July 8, 2014
FDA Advice On Protecting Pets And Yourself From Food Poisoning
Rayshell Clapper for redOrbit.com - Your Universe Online
Most of us consider food poisoning in our own eating habits. We try to make sure our cooking spaces are clean, the utensils properly washed, and the food cooked safely. On the other hand, not as many of us have considered food poisoning in our pets.
Many pet parents give their furry friends raw pet food on occasion and some even feed their pets a raw food diet regularly; however, pets are also susceptible to food poisoning – particularly Salmonella and Listeria – as the US Food and Drug Administration (FDA) shows.
In an effort to help pet parents protect their furry friends as well as themselves and others in their families, the FDA published a consumer update with advice on the risks of feeding raw food to our pets.
The FDA’s Veterinary Medical Officer, William J. Burkholder, explains that “Raw pet food consists primarily of meat, bones, and organs that haven’t been cooked, and therefore are more likely than cooked food to contain organisms that can make your dog or cat sick…FDA does not believe feeding raw pet foods to animals is consistent with the goal of protecting the public from significant health risks.” The simple fact that a pet parent feeds raw food to his or her pet means that the household is more exposed to dangerous bacteria.
In an effort to help protect pets as well as people, the FDA states that raw meat and poultry should be cooked before feeding to your pet. And even though many argue that pets in the wild and feral animals eat raw meat as their main source of sustenance, the FDA Veterinary Medical Officer says that because feral animals do not usually get taken to the vet when they are ill, there is no way to really know how often these animals get sick and potentially die from raw meat. Therefore, the safest route to avoid food poisoning for people and pets is simply to follow the FDA’s instructions on how to handle and cook raw food safely.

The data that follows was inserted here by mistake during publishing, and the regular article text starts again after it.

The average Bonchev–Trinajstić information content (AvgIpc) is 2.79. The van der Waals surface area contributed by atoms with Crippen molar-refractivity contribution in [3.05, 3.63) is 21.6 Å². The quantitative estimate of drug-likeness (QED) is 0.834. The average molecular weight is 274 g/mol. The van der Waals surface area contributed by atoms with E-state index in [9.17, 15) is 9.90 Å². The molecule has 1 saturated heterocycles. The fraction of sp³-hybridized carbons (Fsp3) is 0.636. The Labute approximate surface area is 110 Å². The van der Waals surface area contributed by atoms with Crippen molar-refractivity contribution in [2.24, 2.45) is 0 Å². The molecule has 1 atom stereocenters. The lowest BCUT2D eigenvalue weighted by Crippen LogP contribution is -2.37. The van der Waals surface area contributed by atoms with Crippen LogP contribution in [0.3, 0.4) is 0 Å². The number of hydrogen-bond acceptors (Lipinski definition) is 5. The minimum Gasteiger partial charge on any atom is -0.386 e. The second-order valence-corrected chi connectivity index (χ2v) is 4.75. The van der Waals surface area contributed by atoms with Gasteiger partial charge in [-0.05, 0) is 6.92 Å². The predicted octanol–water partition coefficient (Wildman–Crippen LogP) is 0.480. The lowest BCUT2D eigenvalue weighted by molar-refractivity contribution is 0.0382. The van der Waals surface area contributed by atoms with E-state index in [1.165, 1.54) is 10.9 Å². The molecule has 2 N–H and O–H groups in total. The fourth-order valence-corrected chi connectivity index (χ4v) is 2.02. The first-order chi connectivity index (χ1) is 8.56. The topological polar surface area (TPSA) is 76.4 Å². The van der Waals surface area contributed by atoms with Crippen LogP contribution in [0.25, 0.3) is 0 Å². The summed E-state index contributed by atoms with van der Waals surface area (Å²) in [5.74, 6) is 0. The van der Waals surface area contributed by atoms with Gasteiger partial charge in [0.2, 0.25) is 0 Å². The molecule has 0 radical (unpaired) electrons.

These instructions include four steps:
1. CLEAN: Wash hands and cooking surfaces often.
2. SEPARATE: Separate raw meats from other foods.
3. COOK: Cook to the right temperature.
4. CHILL: Refrigerate foods promptly.
The FDA update also identifies the two primary forms of food poisoning in pets: Salmonella and Listeria. It is just as important to know the symptoms of these in pets as it is to know them in humans, so the FDA lists the symptoms of each in both humans and animals.
Salmonella symptoms in animals
• Diarrhea (which may be bloody)
• Loss of appetite
• Decreased activity level
Salmonella symptoms in humans
• Diarrhea (which may be bloody)
• Stomach pain
• More rarely: entry of Salmonella into bloodstream from intestines, followed by spread to joints, arteries, heart, soft tissues, and other areas of body
Listeria symptoms in animals
• Neurological disease can happen in a small percentage of situations
Listeria symptoms in humans
• Brain infection
• Membrane surrounding the brain and spinal cord infection
• Gastrointestinal infection
• Bloodstream infection
Symptoms that come with salmonellosis come about 12 hours to 3 days after ingestion of the bacteria in humans while those of listeriosis begin 11 to 70 days after contact with that bacterium. It is not as easy to tell with animals although they commonly follow similar patterns.
The short answer is that feeding raw foods simply exposes people and pets to these dangerous and potentially deadly illnesses. Of course, some benefit comes with feeding pets raw foods, but the dangers associated simply require that pet parents do more to protect their pets – and themselves – from food poisoning.
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